Also unlike the norms of inquiry in many disciplines (e.g. physics, population biology, etc.) these political norms are covert -- most respectable economists will deny they exist and / or pretend that the judgements involved really spring from valid theoretical motivations. However they will refuse to honestly debate the claimed theoretical assumptions.

One of the few fairly explicit expressions of these norms was the recent attempt to define "real economists" as those who agree to a specific theoretical catechism (unfortunately the cafe Hayek site isn't accessible so I can't get the exact link).

Posted by: Jed Harris | Dec 7, 2006 2:44:48 PM

Well this is in fact the reason for tenure. And teh reason to deny tenure to people like Card.

Posted by: jerry | Dec 7, 2006 2:48:11 PM

Sorry, link problem was mine, not Cafe Hayek. "Real economist" post is here

Note that this was in response to a petition advocating the minimum wage but that rather than taking up the policy argument, their response was to define those who sign the petition as not "real economists" and to define some articles of faith that one has to agree to to be a "real economist". Welcome to faith based economics.

Posted by: Jed Harris | Dec 7, 2006 2:51:04 PM

I think everyone is missing what Card actually said in the interview. All he wanted to do was to study how labor markets actually work testing the textbook case of economic thory of how price floors would affect employment and published his results.

Faulting Card for then not pushing & hustling his study around & advocating assumes he was an interested party. The minimum wage is ultimately a political value & question, not an empirical one, and would be regardless of the conclusions of Card's study. I.E. even if the Minimum Wage had adverse effects on employment as predicted, who's to say the rise in unemployment matters more than the increased wages for workers who remain employed? If the MW didn't affect employment much, why would Card then be expected to adovcate for it? Maybe Card objects on moral grounds to Government deciding what Businesses have to pay their workers? We don't know.

The Card & Krueger study is the single most influential study on the Minimum Wage and has been the core of the Minimum Wage advocate's intellectual case for the last ten years. It's the main thorn in the side of would be MW detractors on the right citing price floor theory, and it is so precisely because Card & Krueger are extremely smart guys and not viewed as hacks pushing politically motivated policy. It's hard to argue that David Card's work would be MORE influential if he had instead embarked on a media crusade to hawk his work, or had narrowly focused on price ceilings his whole academic career.

Some people aren't "public intellectuals", some are just happy being scientists. Ezra seems to think that these men are only as valuable as the efforts they provide to put intellectual muscle behind his preferred political outcomes, which is a small, disrespectful view if not downright creepy. It's precisely because he doesen't do this that David Card is universally revered as one of the ten smartest individuals working in his field, and the reason he (and Alan Krueger) are ultimately more trusted than the guys who work at Cato or EPI.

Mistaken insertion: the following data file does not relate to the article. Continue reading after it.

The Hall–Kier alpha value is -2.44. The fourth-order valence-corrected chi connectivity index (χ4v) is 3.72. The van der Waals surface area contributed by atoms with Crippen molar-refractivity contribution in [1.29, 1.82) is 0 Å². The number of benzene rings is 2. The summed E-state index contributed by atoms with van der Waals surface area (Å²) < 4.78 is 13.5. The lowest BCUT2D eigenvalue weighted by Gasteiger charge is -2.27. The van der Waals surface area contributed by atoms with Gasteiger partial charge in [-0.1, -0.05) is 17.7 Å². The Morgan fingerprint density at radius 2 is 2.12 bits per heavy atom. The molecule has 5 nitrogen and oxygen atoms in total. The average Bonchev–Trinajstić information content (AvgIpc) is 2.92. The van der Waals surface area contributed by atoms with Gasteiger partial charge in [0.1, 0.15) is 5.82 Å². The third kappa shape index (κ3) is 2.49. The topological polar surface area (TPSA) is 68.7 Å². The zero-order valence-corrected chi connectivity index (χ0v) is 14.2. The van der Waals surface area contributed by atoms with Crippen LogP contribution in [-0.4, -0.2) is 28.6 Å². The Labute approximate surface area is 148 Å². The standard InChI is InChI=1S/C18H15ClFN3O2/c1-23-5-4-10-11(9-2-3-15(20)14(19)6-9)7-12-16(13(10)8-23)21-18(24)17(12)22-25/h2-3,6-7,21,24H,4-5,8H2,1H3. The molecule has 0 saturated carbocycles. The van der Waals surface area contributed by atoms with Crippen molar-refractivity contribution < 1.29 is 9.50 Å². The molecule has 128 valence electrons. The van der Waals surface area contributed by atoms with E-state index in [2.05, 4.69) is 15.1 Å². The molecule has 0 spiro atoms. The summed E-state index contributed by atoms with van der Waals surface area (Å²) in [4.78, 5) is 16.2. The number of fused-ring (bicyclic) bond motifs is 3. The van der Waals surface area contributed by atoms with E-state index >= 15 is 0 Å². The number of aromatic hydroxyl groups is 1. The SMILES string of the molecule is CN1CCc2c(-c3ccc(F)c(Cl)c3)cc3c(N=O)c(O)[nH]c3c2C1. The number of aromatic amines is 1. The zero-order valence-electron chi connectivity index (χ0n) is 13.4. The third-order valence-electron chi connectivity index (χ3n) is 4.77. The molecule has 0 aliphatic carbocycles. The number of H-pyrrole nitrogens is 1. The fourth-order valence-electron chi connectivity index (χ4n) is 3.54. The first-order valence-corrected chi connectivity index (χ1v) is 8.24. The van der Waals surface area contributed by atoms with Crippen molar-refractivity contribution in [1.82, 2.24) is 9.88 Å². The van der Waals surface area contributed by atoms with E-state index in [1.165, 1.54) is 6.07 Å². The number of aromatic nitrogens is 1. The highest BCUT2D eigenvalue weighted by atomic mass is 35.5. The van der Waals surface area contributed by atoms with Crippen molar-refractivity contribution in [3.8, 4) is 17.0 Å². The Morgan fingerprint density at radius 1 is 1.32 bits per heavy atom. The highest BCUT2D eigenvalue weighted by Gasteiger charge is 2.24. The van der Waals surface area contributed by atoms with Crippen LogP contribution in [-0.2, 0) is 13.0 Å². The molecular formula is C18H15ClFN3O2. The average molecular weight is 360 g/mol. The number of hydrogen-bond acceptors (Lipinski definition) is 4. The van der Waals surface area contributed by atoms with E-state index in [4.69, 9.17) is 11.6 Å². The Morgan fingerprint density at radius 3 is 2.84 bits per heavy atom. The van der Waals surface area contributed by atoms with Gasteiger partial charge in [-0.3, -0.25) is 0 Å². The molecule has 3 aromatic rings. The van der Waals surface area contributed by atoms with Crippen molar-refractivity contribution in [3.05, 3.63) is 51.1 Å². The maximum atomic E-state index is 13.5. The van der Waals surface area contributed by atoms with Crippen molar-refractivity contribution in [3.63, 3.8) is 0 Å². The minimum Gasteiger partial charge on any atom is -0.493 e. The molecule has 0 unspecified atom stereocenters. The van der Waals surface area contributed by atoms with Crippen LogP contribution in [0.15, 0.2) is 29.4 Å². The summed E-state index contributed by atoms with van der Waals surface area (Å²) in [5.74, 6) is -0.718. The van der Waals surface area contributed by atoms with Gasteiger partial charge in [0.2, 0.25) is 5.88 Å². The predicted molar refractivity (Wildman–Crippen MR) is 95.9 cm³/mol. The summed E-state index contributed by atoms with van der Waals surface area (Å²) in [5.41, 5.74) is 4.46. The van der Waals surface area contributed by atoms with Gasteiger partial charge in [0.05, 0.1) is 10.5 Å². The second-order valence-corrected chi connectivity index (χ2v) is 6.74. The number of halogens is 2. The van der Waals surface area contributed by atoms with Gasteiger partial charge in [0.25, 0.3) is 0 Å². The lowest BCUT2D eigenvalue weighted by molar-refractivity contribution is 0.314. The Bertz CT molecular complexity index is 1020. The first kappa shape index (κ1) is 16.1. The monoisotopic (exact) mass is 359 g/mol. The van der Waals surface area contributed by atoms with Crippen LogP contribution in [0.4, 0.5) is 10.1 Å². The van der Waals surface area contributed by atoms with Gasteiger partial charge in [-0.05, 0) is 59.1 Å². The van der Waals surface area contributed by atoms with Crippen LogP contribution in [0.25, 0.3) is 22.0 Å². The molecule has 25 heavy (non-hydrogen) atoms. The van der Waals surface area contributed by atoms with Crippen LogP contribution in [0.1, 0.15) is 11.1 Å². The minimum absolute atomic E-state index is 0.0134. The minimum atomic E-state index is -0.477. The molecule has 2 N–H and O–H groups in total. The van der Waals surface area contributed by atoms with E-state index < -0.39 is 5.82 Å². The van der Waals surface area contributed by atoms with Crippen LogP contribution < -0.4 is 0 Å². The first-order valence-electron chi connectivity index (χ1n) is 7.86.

Posted by: DRR | Dec 7, 2006 2:51:22 PM

Meanwhile, Greg Mankiw is doing everything but a whistle stop tour of the country in favor of a gas tax.

What does this have to do with anything?

Posted by: Anono | Dec 7, 2006 3:26:20 PM

The supposed purism about economists in politics does not apply to conservative economists.

When Card said "First, it cost me a lot of friends" it tells us all we need to know. Even though he didn't get involved in the politics, and even though he didn't produce bad science, he lost a lot of friends because his valid scientific results were politically displeasing to people in his profession. Think what would have happened if he'd followed Rapping's example (which he may well have known about -- Kluwer's book was published in 1983.)

DRR and SanPete are just in denial. they're grasping at straws. No one should listen to them. They accuse others, but they're the ones who aren't paying attention to what Card said.

Posted by: John Emerson | Dec 7, 2006 3:31:35 PM

That's beautiful that it's the left who doesn't pay attention to environmental science. That's a bold statement.

Posted by: eriks | Dec 7, 2006 3:55:41 PM

If William Harvey in 1628(!) had been a little more vocal about as an advocate for an end to blood-letting, it might have saved a lot of lives, George Washington included. It's not that scientists need to be political, it's that letting people suffer unjustly when you are uniquely qualified to contribute to the debate is rather shameful.

Yes, Card published his paper which was the most important step. But it would be even better if he fought to see what he discovered implemented, not just let the advocates of today's blood-letting equivalent prevail. Their arguments against the minimum wage are very rational, have broad support, but are very wrong and are making thousands suffer every day.

Posted by: Sam L. | Dec 7, 2006 4:01:11 PM

To summarize some of the above, the criticism isn't that Card is not sufficiently ideologically minded, it's that he backed off of his legitmately scientific empirical research in the face of attacks and ostracism by those who do carry ideological chips on their shoulders.

It's just a shame that Card would see so little value in "defending [his] own research," because that's exactly what is required for good science to triumph over bad.

Posted by: Dan | Dec 7, 2006 4:58:05 PM

"DRR and SanPete are just in denial. they're grasping at straws. No one should listen to them. They accuse others, but they're the ones who aren't paying attention to what Card said."

Excuse me?

What am I in denial of?

What am I grasping at?

What am I accusing others of?

What did David Card "really" say?

Posted by: DRR | Dec 7, 2006 5:03:26 PM

He really said that his valid scientific results were politically unacceptable to his fellow economists, and that they shunned him for this reason ("I lost a lot of friends"), and that for that reason, among others, he did not involve himself in the political discussion of the minimum wage question.

you accused other people of not understanding what Card said. But it's you who didn't understand. You foolishly claimed that Card stayed out of the political battle because of academic purism or some such reason, but that is false. It was clear from what he said that he was intimidated by the presumably unorganized, but overwhelming rejection of his valid work by the great majority of his ideologically conservative colleagues.

Posted by: John Emerson | Dec 7, 2006 5:15:24 PM